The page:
What is a menstrual cycle?
People assigned female at birth get their first period around puberty. Although there’s no way to tell when you will start menstruating because everybody develops at a different pace, many people can expect to get their first period between 10 and 15 years old. Some start earlier or later than that however.
Your menstrual cycle might be as short as 21 days or as long as 35, and that’s completely fine. Your cycle also might not be exactly the same length every month -- that’s normal, too.
When people first start menstruating, they often experience irregular periods. Irregular periods are periods that come early, late, or not at all. This is common, but it's a good idea to talk to your family doctor if you’re concerned.
Throughout the menstrual cycle, the hormones in your bodies are constantly changing. At the beginning of your cycle, some hormones cause the lining of the uterus (or womb) to build up. The lining is built up so that if one of your eggs is fertilized and you get pregnant, the uterus will be strong enough to carry the fertilized egg as it grows. When there’s no fertilized egg that attaches to the uterus, then the lining breaks down and causes you to bleed.
This cycle occurs every month and can cause you to experience different types of physical, mental, and emotional symptoms.
What is PMS?
Premenstrual syndrome affects most women before they get their period. Symptoms can begin early as two weeks before the first day of their period and usually finish a few days after menstruation starts.
Physical symptoms of PMS include:
- Abdominal pain
- Sore breasts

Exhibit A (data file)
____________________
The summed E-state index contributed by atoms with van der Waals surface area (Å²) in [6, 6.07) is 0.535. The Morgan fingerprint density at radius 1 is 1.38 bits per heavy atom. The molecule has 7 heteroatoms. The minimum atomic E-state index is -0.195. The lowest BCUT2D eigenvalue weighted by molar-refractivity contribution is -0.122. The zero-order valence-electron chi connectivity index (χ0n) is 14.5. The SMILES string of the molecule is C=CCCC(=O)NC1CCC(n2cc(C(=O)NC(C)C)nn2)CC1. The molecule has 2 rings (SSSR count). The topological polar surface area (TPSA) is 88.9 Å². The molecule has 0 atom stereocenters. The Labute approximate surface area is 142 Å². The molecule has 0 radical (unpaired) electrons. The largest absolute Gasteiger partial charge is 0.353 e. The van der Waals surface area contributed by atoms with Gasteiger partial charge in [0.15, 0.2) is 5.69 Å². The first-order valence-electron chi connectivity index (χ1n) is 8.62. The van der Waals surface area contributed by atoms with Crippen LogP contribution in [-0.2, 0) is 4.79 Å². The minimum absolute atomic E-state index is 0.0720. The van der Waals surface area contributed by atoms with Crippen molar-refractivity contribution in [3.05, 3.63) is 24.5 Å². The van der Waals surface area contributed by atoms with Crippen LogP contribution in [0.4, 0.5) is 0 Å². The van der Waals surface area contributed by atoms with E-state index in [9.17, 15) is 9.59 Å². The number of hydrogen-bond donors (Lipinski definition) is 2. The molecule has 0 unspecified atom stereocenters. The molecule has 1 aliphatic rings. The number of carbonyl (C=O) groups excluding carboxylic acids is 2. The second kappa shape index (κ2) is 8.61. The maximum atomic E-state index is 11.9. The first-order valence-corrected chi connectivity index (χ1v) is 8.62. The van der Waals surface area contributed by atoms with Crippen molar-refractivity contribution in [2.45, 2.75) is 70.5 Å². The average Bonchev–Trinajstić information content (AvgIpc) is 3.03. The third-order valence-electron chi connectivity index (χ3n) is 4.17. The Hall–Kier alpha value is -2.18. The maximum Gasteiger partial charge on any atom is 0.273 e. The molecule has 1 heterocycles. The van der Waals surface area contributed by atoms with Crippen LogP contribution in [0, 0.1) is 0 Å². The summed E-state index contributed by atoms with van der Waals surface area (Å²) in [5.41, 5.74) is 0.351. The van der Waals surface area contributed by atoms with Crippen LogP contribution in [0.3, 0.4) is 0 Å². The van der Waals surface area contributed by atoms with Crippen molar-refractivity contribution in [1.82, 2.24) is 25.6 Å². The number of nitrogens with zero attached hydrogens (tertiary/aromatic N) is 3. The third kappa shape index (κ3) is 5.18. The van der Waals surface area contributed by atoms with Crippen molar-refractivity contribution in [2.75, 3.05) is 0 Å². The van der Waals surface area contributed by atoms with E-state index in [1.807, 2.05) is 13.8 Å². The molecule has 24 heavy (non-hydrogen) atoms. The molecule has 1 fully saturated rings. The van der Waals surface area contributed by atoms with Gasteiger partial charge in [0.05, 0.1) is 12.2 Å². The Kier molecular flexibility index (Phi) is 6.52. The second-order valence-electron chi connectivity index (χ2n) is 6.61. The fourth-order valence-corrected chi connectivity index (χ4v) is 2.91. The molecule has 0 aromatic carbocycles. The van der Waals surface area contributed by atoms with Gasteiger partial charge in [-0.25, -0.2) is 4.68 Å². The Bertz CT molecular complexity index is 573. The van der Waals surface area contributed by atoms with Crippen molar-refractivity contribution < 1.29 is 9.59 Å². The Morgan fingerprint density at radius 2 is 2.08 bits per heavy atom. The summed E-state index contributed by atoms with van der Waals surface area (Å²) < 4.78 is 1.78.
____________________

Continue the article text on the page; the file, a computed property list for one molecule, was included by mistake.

Emotional and mental symptoms of PMS include:
- Irritability and anger
- Mood swings
What if symptoms are really bad?
If your symptoms are so severe that they interfere with your everyday life, it may be possible that you have premenstrual dysphoric disorder (PMD). PMDD affects 3 to 8% of people who menstruate.
PMDD is a severe and rare reaction when your brain responds to your hormones in a way that may lead to feelings of depression and anxiety. People who experience PMDD have similar symptoms to people who experience PMS, but the symptoms are extreme.
If you're experiencing mental health issues that are impacting your day-to-day life, it is important that you receive support. Talk to your family doctor or gynecologist, or consider getting in touch with a mental health professional.
How can I cope with PMS?
There are many ways you can lessen the symptoms of PMS, both when it’s occurring and through lifestyle changes.
If you’re experiencing PMS, drink lots of fluids, get lots of rest, and consider taking pain-relieving medication like ibuprofen or aspirin.
You may also want to consider building better habits that have been proven to ease PMS like:
- Having a balanced diets with plenty of fruits and vegetables, and avoiding sugar, salt, caffeine and alcohol
- Taking supplements (talk to your doctor about which ones specifically help with PMS)
- Exercising to decrease bloating and improve your mental health
- Sleeping at least 8 hours every night
- Trying individual or group counselling, specifically cognitive behavioural therapy (CBT)
- Incorporating self-care in your day-to-day and and try to reduce stress from your life as much as possible
Remember, hormonal changes are a normal part of growing up! There are lots of resources online for you to learn more about these changes, but be careful - there’s also a lot of misinformation on the internet. If you have any questions or concerns, you should speak to a trusted adult, like your doctor, a counsellor, or other mental health professional.